San Francisco Gate, "African American Watch Night Rings In New Year," 29 December 2008, by Wanda Ravernell: There are no party favors, no paper whistles, no shiny hats for these New Year's celebrants. They won't be greeting the new year with a Champagne toast while the ball drops in Times Square.
It will be joyful, but sober, especially during those last 10 minutes when the preacher stops preaching, the choir quiets down and those who are so inclined, get down on their knees and pray.
It's called the Watch Night service, a Methodist custom that African Americans adopted and adapted as a spiritual and political ritual during the time of slavery. It continues today around the nation and the Bay Area, with many remembering the most important Watch Night service, that of Dec. 31, 1862.
Skeptical that President Abraham Lincoln would keep his word about emancipation, African Americans, both free and slave, as well as abolitionists, prayed through the night and into the day. Abolitionist and former slave Frederick Douglass stayed at a church in Rochester, N.Y., until 10 p.m. on New Year's Day, awaiting a cable that assured him that the law had been passed.
"Our ancestors always believed that they would someday be free," said Lawrence VanHook, Laney College adjunct professor of ethnic studies and pastor of Community Christian Church, "We believed in our prayer, our watching in anticipation of what God would do."
To borrow shamelessly from Dickens, this time of year was the best of times and the worst of times for slaves. Christmas was the best of times because it afforded good eating, less work and permission to visit distant relatives and friends. New Year's Day, also known as "Heartbreak Day," was the worst of times because slave families anticipated being split up as owners would balance their books by auctioning off slaves, as well as hogs and horses.
The institution of slavery first showed signs of cracking with the U.S. ban on slave importation as of 1808. The Civil War brought an official end to the practice with Lincoln's Emancipation Proclamation of Sept. 22, 1862, to be effective as of Jan. 1, 1863.
In 1862, "there was a lot of politicking and resistance," to Lincoln's plan to free the slaves, said the Rev. Amos Brown of San Francisco's Third Baptist Church. "The slaves decided they would gather and watch through the night for the expectation of the dawn of a new day."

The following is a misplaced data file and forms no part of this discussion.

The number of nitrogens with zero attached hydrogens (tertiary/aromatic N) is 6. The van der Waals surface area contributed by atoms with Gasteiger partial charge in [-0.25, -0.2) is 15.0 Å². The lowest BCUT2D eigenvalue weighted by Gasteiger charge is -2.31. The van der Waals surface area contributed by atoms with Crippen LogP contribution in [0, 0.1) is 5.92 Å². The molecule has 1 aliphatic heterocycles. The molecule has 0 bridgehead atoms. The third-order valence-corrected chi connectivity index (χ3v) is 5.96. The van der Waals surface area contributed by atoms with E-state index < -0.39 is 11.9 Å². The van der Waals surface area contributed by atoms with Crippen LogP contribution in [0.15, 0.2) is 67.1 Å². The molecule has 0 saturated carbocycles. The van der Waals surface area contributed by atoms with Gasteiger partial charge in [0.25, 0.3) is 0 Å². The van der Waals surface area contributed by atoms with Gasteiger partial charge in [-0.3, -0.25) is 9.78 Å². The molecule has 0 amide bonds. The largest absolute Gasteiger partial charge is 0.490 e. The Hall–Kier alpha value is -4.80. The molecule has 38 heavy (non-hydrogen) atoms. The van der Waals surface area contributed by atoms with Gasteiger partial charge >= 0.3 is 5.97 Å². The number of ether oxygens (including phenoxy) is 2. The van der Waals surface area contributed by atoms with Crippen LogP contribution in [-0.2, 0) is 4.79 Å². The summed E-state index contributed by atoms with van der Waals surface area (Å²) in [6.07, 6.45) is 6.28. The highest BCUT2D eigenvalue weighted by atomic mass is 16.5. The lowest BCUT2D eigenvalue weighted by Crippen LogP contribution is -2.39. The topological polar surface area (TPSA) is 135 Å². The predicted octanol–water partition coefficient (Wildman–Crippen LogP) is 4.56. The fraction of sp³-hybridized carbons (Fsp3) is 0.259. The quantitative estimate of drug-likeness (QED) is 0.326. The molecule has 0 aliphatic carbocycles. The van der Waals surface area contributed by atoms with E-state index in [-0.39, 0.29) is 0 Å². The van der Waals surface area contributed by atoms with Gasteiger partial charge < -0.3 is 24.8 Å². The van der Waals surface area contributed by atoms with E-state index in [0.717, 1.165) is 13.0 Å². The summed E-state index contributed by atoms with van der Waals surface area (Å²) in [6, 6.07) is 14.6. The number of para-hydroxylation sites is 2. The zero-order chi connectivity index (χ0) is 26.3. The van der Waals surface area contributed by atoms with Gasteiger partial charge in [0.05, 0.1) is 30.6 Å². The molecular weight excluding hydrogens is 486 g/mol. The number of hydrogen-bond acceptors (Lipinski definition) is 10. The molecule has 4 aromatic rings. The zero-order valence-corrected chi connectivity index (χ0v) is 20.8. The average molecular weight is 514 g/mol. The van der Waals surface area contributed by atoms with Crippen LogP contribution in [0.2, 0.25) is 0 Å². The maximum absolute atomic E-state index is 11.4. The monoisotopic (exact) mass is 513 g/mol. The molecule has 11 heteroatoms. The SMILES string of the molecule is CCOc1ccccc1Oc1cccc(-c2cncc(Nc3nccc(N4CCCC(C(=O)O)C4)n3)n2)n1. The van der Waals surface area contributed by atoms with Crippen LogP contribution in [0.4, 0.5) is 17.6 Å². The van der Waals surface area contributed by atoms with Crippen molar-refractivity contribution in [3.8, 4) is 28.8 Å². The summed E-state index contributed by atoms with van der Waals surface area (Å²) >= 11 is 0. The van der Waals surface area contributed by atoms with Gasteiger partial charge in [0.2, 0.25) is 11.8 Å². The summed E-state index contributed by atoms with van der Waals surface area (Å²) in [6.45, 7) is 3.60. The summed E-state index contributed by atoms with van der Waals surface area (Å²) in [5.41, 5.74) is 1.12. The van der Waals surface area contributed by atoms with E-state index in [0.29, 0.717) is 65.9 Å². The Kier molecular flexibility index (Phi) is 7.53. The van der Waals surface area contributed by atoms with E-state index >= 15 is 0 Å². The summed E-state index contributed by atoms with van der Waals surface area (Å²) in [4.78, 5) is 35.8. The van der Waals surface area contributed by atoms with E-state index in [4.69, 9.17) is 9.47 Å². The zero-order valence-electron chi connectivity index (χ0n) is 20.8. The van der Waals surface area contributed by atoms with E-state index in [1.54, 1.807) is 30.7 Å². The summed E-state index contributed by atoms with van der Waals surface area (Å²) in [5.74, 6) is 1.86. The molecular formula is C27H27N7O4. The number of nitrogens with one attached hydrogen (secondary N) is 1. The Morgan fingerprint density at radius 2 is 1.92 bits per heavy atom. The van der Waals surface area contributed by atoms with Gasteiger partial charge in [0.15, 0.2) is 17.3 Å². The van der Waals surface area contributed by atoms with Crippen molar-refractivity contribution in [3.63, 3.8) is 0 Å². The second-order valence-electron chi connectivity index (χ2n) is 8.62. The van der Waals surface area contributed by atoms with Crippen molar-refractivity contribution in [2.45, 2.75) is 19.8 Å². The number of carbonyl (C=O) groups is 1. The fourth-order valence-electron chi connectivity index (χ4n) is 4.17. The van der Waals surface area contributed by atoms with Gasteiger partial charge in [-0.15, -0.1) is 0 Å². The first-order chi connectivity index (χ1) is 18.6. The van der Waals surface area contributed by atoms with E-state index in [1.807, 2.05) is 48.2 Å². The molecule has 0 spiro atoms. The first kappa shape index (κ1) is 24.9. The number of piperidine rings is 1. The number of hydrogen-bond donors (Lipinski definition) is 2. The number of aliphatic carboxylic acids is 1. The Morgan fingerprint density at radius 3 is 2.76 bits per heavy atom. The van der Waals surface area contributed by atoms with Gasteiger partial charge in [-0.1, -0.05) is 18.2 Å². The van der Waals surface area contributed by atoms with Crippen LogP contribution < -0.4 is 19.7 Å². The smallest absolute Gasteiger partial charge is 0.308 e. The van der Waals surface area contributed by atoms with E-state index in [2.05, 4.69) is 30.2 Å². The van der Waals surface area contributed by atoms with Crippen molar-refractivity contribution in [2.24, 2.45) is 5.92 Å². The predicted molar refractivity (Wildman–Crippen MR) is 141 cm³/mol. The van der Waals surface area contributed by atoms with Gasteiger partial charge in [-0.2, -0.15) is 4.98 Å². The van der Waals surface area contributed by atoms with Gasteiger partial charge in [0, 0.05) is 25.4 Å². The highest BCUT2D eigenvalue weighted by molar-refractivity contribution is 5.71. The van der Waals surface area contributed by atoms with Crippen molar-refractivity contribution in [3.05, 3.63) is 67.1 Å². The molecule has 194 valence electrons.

The Jan. 1 Emancipation celebrations began to die out in the North and far West at the beginning of the 20th century, but the custom of Watch Night persists
For some people, it's the only way to bring in the new year. "That's been my party for 61 years," says Pastor Ron Thomas, 61, of the Prayer Tower Church in Oakland. "We're praying out the old year, praying in the new."
"Watch Night, like all worship, is sacrifice," says Third Baptist Church administrator Sharon Haynes. "The significance is just thanking God for getting us through."
But in those perilous times that gave birth to Watch Night, gathering for prayer was also accompanied by a need to know how to navigate the changes. For each new law passed - from the abolition of the slave trade, to the fugitive slave laws and, finally, Emancipation, the year's start was when they determined a response to the news.
This year, the greatest good news to befall the African American community since the end of slavery came early: the election of Barack Obama as president of the United States.
"To make a parallel, (election night) was a lot like Watch Night," VanHook said. "We watched and we waited. We weren't sure he would win. So we watched to be sure."
And watching is not enough. "On the heels of Obama's election," VanHook said, "How do we respond? That's our assignment."
Taking his cue from the old Emancipation Day celebrations, VanHook is sponsoring "Witness to a New Day" a New Year's Day forum featuring Rep. Barbara Lee, to speak to the issues of the nation, and Alameda County Supervisor Keith Carson, to the state of the community.
Brown, who is planning a traditional Watch Night service, is cautiously optimistic about the significance of the election of an African American president.
The gap between dream and reality for African Americans since 1863 is still here, he says. "The masses of black people have not met the fulfillment of dreams prayed for on that Watch Night," he said, referring to Dec. 31, 1862. "Mr. Obama's presidency can go no higher in our agenda than the nation permits him to go."
Although Pastor Dion Evans of Chosen Vessels Christian Church in Alameda will use what he calls a combination of new-school and old-school prayer style when it comes to his own service, he is saddened that so few people are aware of the "Emancipation piece." Knowledge of "history is important for any people to succeed," he said. "(Watch Night) ties New Year into our accomplishments in the history of this country." (source: San Francisco Gate)